Canadian Athletes: The Greatest Athletes Canada Has Ever Produced

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CANADA BEST ATHLETES
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As the 100th Grey Cup looms, it's hard not to think of the glorious moments of our country's diverse athletic past.

While the most recent one that may come to mind would be the Vancouver Olympics' display of sportsmanship (notwithstanding some technical difficulties), there were also the Montreal and Calgary Olympics (in 1976 and 1988 respectively), a couple of World Series wins, the creation of the Formula 1 masters, and oh yes, almost too many Stanley Cups to count.

As noted by no less an authority than the Queen, the 100th Grey Cup will be played on the same weekend as the Vanier Cup, notable from her perspective thanks to their namesakes, Governor-Generals The Earl of Grey and Major-General George Vanier.

There's certainly enough athletic love to go around this country, so as the Calgary Stampeders squares off against the Toronto Argonauts, we thought it only appropriate to revisit the greatest athletes that ever came out of our borders — bringing us together even as football pits mayors against each other and drives horses (and their loyal fans) into the street.

SEE: In no particular order, the greatest Canadian athletes of all time. Did we forget anyone? Let us know in the comments below.

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Wayne Gretzky
Originally from: Brantford, Ontario
How could a man nicknamed "The Great One" not be first on this list? He's the holder of almost every hockey scoring record, and is possibly the best hockey player to ever play the game.

Nancy Greene
Originally from: Ottawa, Ontario (though she grew up in British Columbia)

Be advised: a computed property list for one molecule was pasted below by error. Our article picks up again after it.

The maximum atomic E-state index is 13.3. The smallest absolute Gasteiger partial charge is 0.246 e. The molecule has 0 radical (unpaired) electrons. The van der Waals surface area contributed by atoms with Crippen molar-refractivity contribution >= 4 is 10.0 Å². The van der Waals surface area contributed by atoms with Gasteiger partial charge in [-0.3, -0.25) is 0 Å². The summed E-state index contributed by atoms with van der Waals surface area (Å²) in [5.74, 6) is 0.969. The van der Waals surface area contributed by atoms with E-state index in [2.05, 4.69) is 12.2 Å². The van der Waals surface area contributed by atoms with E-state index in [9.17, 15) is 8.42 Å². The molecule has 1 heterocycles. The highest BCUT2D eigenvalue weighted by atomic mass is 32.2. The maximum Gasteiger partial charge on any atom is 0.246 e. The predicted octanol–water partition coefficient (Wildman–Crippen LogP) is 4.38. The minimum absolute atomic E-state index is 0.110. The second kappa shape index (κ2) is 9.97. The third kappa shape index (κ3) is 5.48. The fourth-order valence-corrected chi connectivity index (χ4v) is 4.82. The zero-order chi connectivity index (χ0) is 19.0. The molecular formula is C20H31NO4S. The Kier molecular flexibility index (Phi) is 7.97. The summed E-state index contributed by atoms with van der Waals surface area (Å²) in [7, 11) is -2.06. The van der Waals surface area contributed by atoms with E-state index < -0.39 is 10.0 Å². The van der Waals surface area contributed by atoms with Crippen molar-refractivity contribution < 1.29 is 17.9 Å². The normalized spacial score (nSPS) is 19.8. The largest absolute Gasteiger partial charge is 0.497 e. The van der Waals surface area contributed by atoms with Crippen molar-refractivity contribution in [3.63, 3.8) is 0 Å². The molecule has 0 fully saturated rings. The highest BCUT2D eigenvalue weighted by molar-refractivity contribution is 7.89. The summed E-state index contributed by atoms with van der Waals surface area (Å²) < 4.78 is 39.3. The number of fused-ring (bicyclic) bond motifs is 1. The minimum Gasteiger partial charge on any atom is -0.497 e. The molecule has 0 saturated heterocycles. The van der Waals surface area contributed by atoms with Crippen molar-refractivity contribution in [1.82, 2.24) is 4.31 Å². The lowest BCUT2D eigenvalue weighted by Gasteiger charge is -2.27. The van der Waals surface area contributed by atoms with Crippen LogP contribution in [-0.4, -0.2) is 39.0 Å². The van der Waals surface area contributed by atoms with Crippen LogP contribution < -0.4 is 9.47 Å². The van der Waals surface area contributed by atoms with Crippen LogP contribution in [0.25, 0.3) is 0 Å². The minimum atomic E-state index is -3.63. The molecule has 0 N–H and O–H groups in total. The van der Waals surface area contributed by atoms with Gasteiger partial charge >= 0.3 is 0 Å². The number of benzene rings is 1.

The winner of the first ever World Cup ski race in 1967, Nancy Greene followed up that victory (along with a slew of others from Canada and the U.S.) with a gold medal at the Winter Olympic Games in Grenoble, France (shown here). The Nancy Greene Ski League helps youth across Canada get into competitive skiing.

Terry Fox
Originally from: Winnipeg, Manitoba
He's one of the most inspirational sports figures anywhere. Fox, missing one leg from cancer, vowed to run across Canada to raise funds for cancer research and treatment. He wasn’t able to complete his monumental run, but his memory serves as a lasting inspiration.

Donovan Bailey
Originally from: Manchester, Jamaica; immigrated to Oakville, Ontario as a pre-teen
Former world record holder in the 100m sprint, Donovan Bailey won two gold medals for Canada at the 1996 Olympics, and was the first Canadian to run the 100m in under 10 seconds.

Silken Laumann
Originally from: Mississauga, Ontario
One of the legends in Canadian rowing, Silken Laumann has won three Olympic medals for the country — a bronze in 1984 and 1992 (shown here), following a terrible accident and very quick rehab, as well as a silver in 1996.

Gordie Howe
Originally from: Floral, Saskatchewan
The bridge between hockey’s past and present, Gordie Howe played hockey professionally for five decades and won four Stanley Cups along the way.

Gilles And Jacques Villeneuve
Originally from: Richelieu, Quebec
Gilles and Jacques Villeneuve (pictured) are Canada's racing dynasty. Father Gilles was a legend, despite only winning six races, thanks to his massive fanbase and terribly unfortunate death. Son Jacques has won a PPG Indy Car World Series Champion and Indianapolis 500 Winner, as well as the only Canadian to have won the Formula One World Championship.